Jump to content

Search the Community

Showing results for tags 'ban'.



More search options

  • Search By Tags

    Type tags separated by commas.
  • Search By Author

Content Type


Forums

  • News and Views
    • Staff Reviews
    • Reader Reviews
    • Auto Show Coverage
    • Sales Figure Ticker
    • Editorials
    • Competitions
    • Industry News
    • Motorsports
  • Brand Discussion
    • Aston Martin
    • BMW Group
    • Daimler AG
    • Fiat-Chrysler Automobiles
    • Karma
    • Ferrari
    • Fisker
    • Ford Motor Company
    • General Motors
    • Honda Motor Company
    • Hyundai Motor Group
    • Jaguar-Land Rover
    • Lotus
    • Mazda
    • McLaren Automotive
    • Nissan-Renault Alliance
    • Peugeot
    • Rivian
    • SAAB / NEVS
    • Subaru
    • Suzuki
    • Tesla
    • Toyota Motor Corporation
    • Chinese Automakers
    • Volkswagen Automotive Group
    • Volvo
    • The British
    • The Italians
    • The French
  • Heritage Marques
  • Forum Information
  • Social Central
  • Tech Corner
  • Design Studio
  • Cadillac Appreciation Club's Cadillac Discussion
  • European Car Lovers's Topics

Categories

  • Auto Shows
    • Detroit Auto Show
    • Consumer Electronics Show (CES)
    • Chicago Auto Show
    • New York Auto Show
    • Geneva Auto Show
    • Beijing Auto Show
    • Shanghai Auto Show
    • Paris Motor Show
    • Frankfurt International Motor Show
    • Los Angeles Auto Show
    • SEMA
    • Tokyo Motor Show
  • Opinion
  • News
    • Acura
    • Alfa Romeo
    • Alternative Fuels
    • Aston Martin
    • Audi
    • Automotive Industry
    • Bentley
    • BMW
    • Buick
    • Cadillac
    • Chevrolet
    • Chrysler
    • Dodge
    • Ducati
    • Ferrari
    • Fiat
    • Fisker
    • Ford
    • Genesis
    • GM News
    • GMC
    • Holden
    • Honda
    • Hyundai
    • Infiniti
    • Jaguar
    • Jeep
    • Karma
    • Kia
    • Lamborghini
    • Land Rover
    • Lexus
    • Lincoln
    • Lotus
    • Maserati
    • Mazda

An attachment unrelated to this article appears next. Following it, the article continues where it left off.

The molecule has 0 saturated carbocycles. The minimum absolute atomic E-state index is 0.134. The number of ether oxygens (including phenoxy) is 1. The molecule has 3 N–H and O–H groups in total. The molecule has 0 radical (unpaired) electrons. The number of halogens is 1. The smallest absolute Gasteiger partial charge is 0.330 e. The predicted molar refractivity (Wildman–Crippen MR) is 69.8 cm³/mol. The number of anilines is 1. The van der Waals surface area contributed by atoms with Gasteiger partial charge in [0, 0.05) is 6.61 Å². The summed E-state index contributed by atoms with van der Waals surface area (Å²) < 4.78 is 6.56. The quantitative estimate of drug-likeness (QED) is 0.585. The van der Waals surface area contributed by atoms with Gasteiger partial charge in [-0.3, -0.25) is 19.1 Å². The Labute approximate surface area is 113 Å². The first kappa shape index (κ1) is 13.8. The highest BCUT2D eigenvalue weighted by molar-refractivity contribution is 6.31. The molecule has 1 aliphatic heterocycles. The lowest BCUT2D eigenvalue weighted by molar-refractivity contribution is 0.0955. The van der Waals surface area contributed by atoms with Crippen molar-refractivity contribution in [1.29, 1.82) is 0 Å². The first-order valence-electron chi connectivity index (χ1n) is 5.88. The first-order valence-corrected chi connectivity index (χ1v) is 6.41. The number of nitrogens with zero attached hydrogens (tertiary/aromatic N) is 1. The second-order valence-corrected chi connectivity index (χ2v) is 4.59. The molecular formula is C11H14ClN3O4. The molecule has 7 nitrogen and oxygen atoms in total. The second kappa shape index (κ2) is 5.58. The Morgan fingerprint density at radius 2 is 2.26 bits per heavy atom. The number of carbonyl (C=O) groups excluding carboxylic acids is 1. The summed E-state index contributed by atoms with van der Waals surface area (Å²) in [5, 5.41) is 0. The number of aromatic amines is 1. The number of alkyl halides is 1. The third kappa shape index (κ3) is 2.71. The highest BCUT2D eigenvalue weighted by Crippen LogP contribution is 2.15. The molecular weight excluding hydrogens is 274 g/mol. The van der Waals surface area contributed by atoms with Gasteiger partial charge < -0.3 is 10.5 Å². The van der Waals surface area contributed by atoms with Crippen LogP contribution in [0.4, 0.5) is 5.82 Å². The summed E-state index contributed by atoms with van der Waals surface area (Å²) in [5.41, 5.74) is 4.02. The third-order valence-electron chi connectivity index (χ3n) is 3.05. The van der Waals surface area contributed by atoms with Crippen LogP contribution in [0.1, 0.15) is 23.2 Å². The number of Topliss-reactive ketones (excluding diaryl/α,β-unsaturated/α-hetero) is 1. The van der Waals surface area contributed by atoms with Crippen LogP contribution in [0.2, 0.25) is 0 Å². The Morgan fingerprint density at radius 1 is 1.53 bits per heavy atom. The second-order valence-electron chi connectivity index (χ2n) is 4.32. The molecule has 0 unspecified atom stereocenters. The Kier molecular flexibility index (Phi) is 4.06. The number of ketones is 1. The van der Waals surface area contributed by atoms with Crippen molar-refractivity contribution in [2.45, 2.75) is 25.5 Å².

• McLaren
    • Mercedes Benz
    • MINI
    • Mitsubishi
    • Nissan
    • Opel/Vauxhall
    • Peugeot
    • Polestar
    • Porsche
    • Ram Trucks
    • Rivian
    • Rolls-Royce
    • Saab / NEVS
    • Sales Figures
    • Scion
    • SMART
    • Subaru
    • Tesla
    • Toyota
    • Volkswagen
    • Volvo
    • Zotye
  • Reviews
  • Deal Alert

Categories

  • Tires and Wheel Specials
  • Automotive Maintenance Specials

Product Groups

  • Converted Subscriptions
  • Advertising
  • Hosting

Find results in...

Find results that contain...


Date Created

  • Start

    End


Last Updated

  • Start

    End


Filter by number of...

Joined

  • Start

    End


Group


Website URL


GooglePlus


Skype


Location


Interests

Found 10 results

  1. Germany's highest court, the Federal Administrative Court ruled today that cities can ban older diesel vehicles to help cut pollution. According to Reuters, the case was brought to the Federal Administrative Court after local courts ordered the Düsseldorf and Stuttgart governments to ban older diesel vehicles. The states disagreed with this decision and appealed it to the highest court. Originally, the Federal Administrative Court was expected to rule on the case last week, but it was pushed back. In the ruling, the court said the two cities should introduce the bans gradually and exemptions can be made for certain types of vehicles like ambulances. “It will not be easy to implement,” said Fritz Kuhn, mayor of Stuttgart during a press conference. Kuhn added that it would likely take six months for the regional government to agree on a plan. The decision was welcomed by environmental groups. “It’s a great day for clean air in Germany,” said Jürgen Resch of the environmental group DUH. But a number of politicians and business lobbies disagree with the decision, saying it could deprive a number of drivers across the country, many who might not be able to replace them. “The court has not issued any driving bans but created clarity about the law. Driving bans can be avoided, and my goal is and will remain that they do not come into force,” said Germany's environment minister, Barbara Hendricks. Hendricks told Reuters that she hopes cities are able to find other ways to improve air quality. One example she brought up is to retrofit exhaust treatment systems to older diesel vehicles. As to who would pay for it, Hendricks said it should be the automakers since they sold the vehicles in the first place. German Chancellor Angela Merkel stressed the bans were localized and wouldn't affect most drivers in the country. The ban could cause German automakers a number of headaches as it would likely cause sales of diesel vehicles to drop even further, along with decreasing the resale value of them. Source: Reuters, (2), The Guardian